The article by Natasha Hjerrild and Robert Taylor about nanofluids for solar-to-thermal energy conversion (Physics Today, December 2017, page 40) was very interesting. Their review has introduced a promising energy technology.

To explain fundamental concepts of nanoparticle plasmon resonances, Hjerrild and Taylor use analogies to excitation processes in dipolar absorbers. The analogies are appealing in terms of pedagogy and intuitiveness and are also somewhat common in lay descriptions of plasmonics. However, such loose conceptual descriptions can lead to inaccurate physical understanding and incorrect predictions. I would like to point readers to physical models that are more representative of plasmonic excitations in nanoparticles.

As the authors indicate, silver nanoparticles can indeed exhibit higher-quality localized surface plasmon resonances (LSPRs) than can comparably sized nanoparticles of other metals, including gold and copper. The reason is not the higher free-electron density of silver. In fact, silver is known to have a free-electron density similar to that of gold and lower than that of copper. However, silver differs in terms of its interband electronic transitions. In gold and copper, those transitions overlap with the LSPRs in part of the visible-frequency range and dampen the resonances at those frequencies. In silver, they are limited to the UV.

Interband transitions are also responsible for the LSPRs of gold and copper nanospheres being at longer wavelengths than those of silver nanospheres of comparable size. Were it not for interband transitions, the LSPR frequency would depend primarily on the square root of the free-electron density and would therefore be quite close for nanoparticles of the three metals. Depending on the particles’ size and shape, the LSPRs and absorption maxima of gold and copper nanoparticles can span from the visible (around 500 nm) to the IR.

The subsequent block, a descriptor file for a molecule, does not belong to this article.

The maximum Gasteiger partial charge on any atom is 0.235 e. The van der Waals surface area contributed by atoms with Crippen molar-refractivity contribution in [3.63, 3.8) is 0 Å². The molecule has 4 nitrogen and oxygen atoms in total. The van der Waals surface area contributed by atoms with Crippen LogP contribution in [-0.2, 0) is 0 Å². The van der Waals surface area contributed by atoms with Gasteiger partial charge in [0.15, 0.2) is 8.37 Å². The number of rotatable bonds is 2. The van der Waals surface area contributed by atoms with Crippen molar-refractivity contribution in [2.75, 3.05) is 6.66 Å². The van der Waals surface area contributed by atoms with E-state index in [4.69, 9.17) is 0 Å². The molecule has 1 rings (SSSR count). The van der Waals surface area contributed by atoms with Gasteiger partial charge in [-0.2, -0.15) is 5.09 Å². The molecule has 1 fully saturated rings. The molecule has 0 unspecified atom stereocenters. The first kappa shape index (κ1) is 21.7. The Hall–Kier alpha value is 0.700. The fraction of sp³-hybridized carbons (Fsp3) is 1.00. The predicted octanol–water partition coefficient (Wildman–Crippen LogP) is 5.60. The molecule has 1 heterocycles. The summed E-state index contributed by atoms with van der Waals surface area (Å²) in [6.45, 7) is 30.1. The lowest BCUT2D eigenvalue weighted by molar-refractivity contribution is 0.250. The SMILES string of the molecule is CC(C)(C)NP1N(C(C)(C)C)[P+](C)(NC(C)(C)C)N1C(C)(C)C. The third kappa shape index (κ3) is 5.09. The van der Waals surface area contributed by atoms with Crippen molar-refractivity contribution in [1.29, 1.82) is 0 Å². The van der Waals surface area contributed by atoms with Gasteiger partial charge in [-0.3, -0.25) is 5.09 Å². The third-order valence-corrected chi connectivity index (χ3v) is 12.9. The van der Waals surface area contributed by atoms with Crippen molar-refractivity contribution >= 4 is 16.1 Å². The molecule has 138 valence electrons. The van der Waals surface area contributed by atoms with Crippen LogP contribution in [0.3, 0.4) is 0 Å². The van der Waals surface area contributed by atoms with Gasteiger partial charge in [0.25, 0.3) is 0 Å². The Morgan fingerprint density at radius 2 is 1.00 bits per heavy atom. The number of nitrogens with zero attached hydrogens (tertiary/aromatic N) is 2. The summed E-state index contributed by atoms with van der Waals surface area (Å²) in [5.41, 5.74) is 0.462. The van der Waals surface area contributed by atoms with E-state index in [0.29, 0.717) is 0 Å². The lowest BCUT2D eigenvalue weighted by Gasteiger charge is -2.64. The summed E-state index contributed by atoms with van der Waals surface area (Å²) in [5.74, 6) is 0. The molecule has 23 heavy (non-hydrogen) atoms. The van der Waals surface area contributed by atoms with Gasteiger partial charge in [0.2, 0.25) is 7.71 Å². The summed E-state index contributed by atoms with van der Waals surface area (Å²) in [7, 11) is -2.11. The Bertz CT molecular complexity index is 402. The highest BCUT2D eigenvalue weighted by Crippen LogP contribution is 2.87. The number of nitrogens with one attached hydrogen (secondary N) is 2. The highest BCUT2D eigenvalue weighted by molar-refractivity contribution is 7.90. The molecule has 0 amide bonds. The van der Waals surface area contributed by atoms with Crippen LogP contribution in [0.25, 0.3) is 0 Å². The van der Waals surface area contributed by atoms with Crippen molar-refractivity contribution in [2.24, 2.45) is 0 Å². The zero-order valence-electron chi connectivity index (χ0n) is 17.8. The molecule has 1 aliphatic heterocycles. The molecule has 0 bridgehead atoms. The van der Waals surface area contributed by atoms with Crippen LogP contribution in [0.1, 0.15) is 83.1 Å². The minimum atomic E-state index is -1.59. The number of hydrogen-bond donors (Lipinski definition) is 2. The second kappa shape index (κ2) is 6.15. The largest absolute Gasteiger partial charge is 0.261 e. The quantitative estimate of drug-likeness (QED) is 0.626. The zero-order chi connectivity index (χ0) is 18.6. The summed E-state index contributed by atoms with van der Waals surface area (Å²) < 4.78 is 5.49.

The size dependence of the LSPR frequency is also well understood. The longer-wavelength resonance for a larger nanoparticle is not the result of increased charge separation distance, even though such an explanation seems intuitive. Rather, the size effect is an outcome of increased electromagnetic retardation as the size of a nanoparticle increases and approaches the wavelength of the driving electromagnetic field of the incident light.

As for the shape effect, as the authors state, a nanorod has an LSPR, polarized along the long axis, that peaks at a longer wavelength than the LSPR of a nanosphere. However, that effect is not simply due to the increased charge-separation distance in the nanorod. If it were, the long-axis LSPR of a nanorod 30 nm long would have a similar wavelength to the LSPR of a nanosphere 30 nm in diameter, which is generally not true. The nanorod LSPR’s longer wavelength—or lower photon energy—is due to the nanorod’s higher surface curvature, which makes the electrons more easily polarizable along its long axis.

In fact, the LSPR wavelength depends not only on the nanorod’s length but also on its aspect ratio. The aspect ratio encodes the degree of surface curvature and the resulting electronic polarizability of the nanorod, as shown beautifully by the Gans model for ellipsoidally shaped metal nanoparticles.1 

For similar reasons, the LSPR modes in nanodisks have different wavelength maxima and absorption cross sections than those in nanospheres of comparable radii—not because of the confinement of electrons along the thickness dimension, as the authors suggest. Nanodisks typically have thicknesses of several nanometers, and quantum confinement of electrons is not important in that range in metals. There is no general rule for a nanodisk’s absorption cross section to be twice that of a nanosphere of similar radius. The absorption cross section is likely to depend instead on the nanodisk’s aspect ratio.

Regardless of the need for more rigorous conceptual explanations, I found Hjerrild and Taylor’s article compelling. My discussion above highlights the field’s multidisciplinary nature and the need for collaboration among physical chemists, physicists, materials scientists, and engineers. And the article does an excellent job of speaking to that broad community and generating excitement about the energy-harvesting potential of nanofluids.

Natasha E.
Robert A.
Physics Today